Buying school supplies, especially the cool back pack was more interesting, but the best part about that trip was that the store also sells nerf guns. He spent 10 minutes (as long as I could take it) looking at all the prices and calculating how much he could buy with his next allowance. For the next half hour all he wanted to talk about was whether he should pay for World of Warcraft (aka WOW) and get one new Nerf gun, or if he should get two Nerf guns and wait for WOW. Or maybe he should get the smaller gun, extra darts, and WOW. But then he couldn't get the ring. So maybe he would get the ring, and lots of extra darts, and WOW. But he really wants the guns, so maybe he should wait one more month before signing up for a WOW account (right now he has the free 10 day trial).
If I never hear anything again about WOW or nerf guns I will be just fine.
I also bought him a small lock box (the size of a cash box) to keep his precious possessions in. I have got one for all the kids. None of them have put much in them, but it has always been very exciting to them that they have that box that no one can get into but them. I don't even keep a key. (Although if I had reason to think there was anything illegal or dangerous I would make them open it. That has never happened though.)
We paid for his school activity card, but he wants to know how old you have to be to get a state ID. He wants one; and he wants a social security card to carry in his wallet. He is not happy with the idea that the one the agency is getting for him is supposed to stay in his binder with his birth certificate, medical card and other important papers from the agency. He wants one.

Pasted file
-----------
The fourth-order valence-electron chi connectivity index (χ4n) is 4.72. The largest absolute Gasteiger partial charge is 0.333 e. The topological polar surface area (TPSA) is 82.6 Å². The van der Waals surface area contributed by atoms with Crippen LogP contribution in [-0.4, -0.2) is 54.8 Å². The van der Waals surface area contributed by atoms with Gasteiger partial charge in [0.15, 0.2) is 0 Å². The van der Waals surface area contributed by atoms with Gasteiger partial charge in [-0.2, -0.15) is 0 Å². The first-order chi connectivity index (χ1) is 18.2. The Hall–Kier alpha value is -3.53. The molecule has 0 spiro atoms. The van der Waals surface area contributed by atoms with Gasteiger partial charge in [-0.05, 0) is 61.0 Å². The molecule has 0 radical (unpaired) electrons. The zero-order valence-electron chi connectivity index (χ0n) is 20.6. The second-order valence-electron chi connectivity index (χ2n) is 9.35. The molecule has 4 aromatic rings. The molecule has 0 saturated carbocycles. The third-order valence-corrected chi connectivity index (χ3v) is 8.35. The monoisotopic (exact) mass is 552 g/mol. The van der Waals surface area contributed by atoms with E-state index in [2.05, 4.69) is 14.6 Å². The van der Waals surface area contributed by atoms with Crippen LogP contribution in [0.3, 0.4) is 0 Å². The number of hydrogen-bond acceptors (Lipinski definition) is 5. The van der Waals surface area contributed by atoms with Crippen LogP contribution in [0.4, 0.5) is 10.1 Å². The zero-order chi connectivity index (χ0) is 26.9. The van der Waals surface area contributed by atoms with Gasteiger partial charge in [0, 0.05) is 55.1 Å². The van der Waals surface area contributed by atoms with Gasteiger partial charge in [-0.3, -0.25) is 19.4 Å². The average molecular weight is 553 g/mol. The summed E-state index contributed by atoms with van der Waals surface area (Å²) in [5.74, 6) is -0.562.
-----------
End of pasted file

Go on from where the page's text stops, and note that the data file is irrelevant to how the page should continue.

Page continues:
I think I understand -- or if I don't understand, I can accept. He has a need to carry as much identification with him has possible. Documents that certify that he is real, that he belongs here. We got him a library card. Soon he will have a school ID, a state ID (if I can get one for a 15 year old, I think I can), his own social security card, and a Visa Buxx allowance card. That should make a fairly impressive wallet collection.
Recently, a foster care alumni told me how important her passport was to her. She suggested that getting one should be a goal for all foster youth. It is the ultimate ID; something that suggests a level of prestige and membership in ... something.
Evan tells me that he gets compliments on his titles and that I need to work on mine. He's very competitive you know. Oh well, I can take it, as long as I can tease him. I've never been very good with titles.
First, regarding the last post, I want to say that I appreciate all the sympathy and also that I think I did not write it as well as I intended, because as I wrote it, it seemed funny to me. Perhaps I should have made it clear that at the points that Evan and I were yelling at each other we were also trying not to laugh. Evan has got good at that -- mock fights in which everyone is releasing real frustration along with a sense of humor.
That he wanted me to hold his hand through cooking a dinner with his abilities was absurd in itself, but you know, having an excuse to vent some irritation was good for me. And I appreciate that he has enough of a sense of humor to play along, and enough ability in the kitchen to cook the dinner without my actual guidance.